By Gevik Nalbandian
Keeping physician credentials and affiliations up to date has been a long-standing source of angst for payers and providers. Research estimates that 2 to 2.5 percent of provider data changes each month, and an estimated 20 to 30 percent of physicians change affiliations each year.
Despite digitization of healthcare, credentialing, contracting and confirmation processes remain stuck in the dark ages, often relying on faxes and phone calls to update physician information, verify employment, or check eligibility. As a result, sluggish manual processes and human error add considerable frustrations for patients, providers and payers alike. A 2018 survey from the American Medical Association found that over half of US physicians say they encounter patients every month with health insurance coverage issues due to inaccurate directories of in-network physicians. It’s also costly. Research finds it costs the U.S. healthcare industry more than $2 billion a year to maintain provider data.
Payers and care providers depend on provider data for referrals, claims, hospital privileging, provider credentialing, payor contracting, and network management. Further, the shift to value-based payment models creates a need for better coordination between payers and their provider networks, particularly around the areas of risk sharing and quality measures.
Provider directories also protect patients by preventing unqualified individuals from practicing medicine and ensuring they are licensed to deliver specialized care for which they hold credentials.
Rather than rely on disparate databases and administrators, who must spend significant time and effort trying to locate and update physician data, why not allow doctors to manage their own credentials and affiliations? Why not make them a steward of their data?
Allowing physicians to proactively manage and verify their information—including credentials, specialties, locations and affiliations, phone number, hours of operation, languages spoken and whether or not they are accepting new patients—would strengthen data quality and diminish the time between data submission and use. This new standard of stewardship and identity management would lay the foundation for enhanced provider engagement and collaboration, accurate claim adjudication and reimbursement, and better patient/member loyalty and experiences.
If we as an industry fail to embrace a new approach to physician credentialing and provider data management, patient leakage, poor referral management and patient dissatisfaction will continue. As organizations look to rebound from Covid-19, the financial fallout of patient leakage is significant—as much as 20 percent of a health system’s revenue each year because patients seek care elsewhere.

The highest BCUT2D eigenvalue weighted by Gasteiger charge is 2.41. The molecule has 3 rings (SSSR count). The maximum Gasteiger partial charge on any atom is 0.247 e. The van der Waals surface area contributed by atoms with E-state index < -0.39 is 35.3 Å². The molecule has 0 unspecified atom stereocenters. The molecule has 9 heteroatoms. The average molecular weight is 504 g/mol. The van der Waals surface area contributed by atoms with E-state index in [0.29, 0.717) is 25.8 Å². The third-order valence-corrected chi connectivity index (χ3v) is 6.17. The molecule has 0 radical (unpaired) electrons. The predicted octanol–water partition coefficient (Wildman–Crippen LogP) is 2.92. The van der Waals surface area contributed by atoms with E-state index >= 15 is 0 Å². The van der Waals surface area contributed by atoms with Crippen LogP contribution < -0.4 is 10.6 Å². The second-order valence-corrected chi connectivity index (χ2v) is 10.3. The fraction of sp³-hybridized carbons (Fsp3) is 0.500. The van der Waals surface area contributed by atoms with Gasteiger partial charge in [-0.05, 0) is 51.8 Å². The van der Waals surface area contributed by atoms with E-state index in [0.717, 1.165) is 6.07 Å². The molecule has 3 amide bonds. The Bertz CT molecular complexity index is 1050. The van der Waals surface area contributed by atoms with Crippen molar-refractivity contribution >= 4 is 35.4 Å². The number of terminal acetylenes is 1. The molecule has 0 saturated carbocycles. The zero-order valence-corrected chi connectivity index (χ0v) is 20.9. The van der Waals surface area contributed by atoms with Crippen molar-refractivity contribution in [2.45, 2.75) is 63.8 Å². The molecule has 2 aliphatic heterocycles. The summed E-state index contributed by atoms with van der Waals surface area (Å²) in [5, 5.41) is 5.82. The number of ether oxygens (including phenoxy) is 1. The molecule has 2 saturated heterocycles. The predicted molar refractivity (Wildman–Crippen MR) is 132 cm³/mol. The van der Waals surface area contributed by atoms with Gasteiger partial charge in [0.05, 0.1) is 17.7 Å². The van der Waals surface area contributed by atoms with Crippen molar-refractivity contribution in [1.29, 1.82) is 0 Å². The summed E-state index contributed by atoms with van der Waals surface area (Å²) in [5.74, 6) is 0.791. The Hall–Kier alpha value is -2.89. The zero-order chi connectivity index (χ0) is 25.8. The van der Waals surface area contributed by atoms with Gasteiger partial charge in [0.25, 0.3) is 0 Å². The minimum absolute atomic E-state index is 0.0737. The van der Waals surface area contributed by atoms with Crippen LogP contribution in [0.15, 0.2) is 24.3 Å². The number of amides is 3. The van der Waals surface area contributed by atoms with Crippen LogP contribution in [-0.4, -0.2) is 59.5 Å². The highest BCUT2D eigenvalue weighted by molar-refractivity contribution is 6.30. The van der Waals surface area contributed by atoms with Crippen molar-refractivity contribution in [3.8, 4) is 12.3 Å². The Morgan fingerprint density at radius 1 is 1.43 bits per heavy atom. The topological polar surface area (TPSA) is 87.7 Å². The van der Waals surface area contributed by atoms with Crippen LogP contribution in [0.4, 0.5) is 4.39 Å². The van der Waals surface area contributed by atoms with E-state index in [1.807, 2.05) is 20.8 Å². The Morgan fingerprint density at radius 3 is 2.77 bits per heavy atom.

So how do we get there? We start by breaking the shackles on central control and move toward a decentralized approach. We leverage smartphone innovation and such technologies as blockchain to make provider information readily available, verifiable, and easy to update.
Decentralized or self-sovereign identity can be a safe, privacy-preserving way for clinicians to validate and share information about themselves with a particular provider. These types of verified credentials could include board certifications, hospital admitting privileges, driver’s licenses, or college transcripts. In this model, each credential is generated by a trusted issuer, such as a DMV which issues a driver’s license. A credential issued by a state university can then be verified by an employer, bank, or other interested party.
Empowering physicians to play an active role in their provider identity could relieve many of the administrative burdens and costs associated with data management and reconciliation. Improving provider directory integrity and reducing the time and effort of keeping the data accurate and up to date, not only reduces the number of out-of-network referrals, simplifies billing, and grows the business, but dramatically enhances the patient and provider experience, while improving care continuity and outcomes. This means patients and their care providers can get answers faster and put that information to use. For example, it’s hard for a doctor to refer a patient to a specialist with a five-week wait time and just as grueling for a patient to wait that long.
Recently I wrote a blog on how consumers can manage their own destiny by controlling their own data and consent declarations. That is only one-third of the equation. The other two pieces include the community of health professionals and the ecosystem required to nurture well-being.
The time for provider data disruption is now. A new model can be established by strengthening identity verification and reducing friction among participants. These are important pillars for payer-provider collaboration and the patient experience.
NextGate is developing new opportunities that will change how the community of health professionals (aka doctors, nurses, pharmacists, therapists, etc.) fundamentally interact with their patients as well as with health systems, clinics, pharmacies, payers and ultimately every entity they have to identify themselves with and share information with. Continue to watch this space in the months to come.
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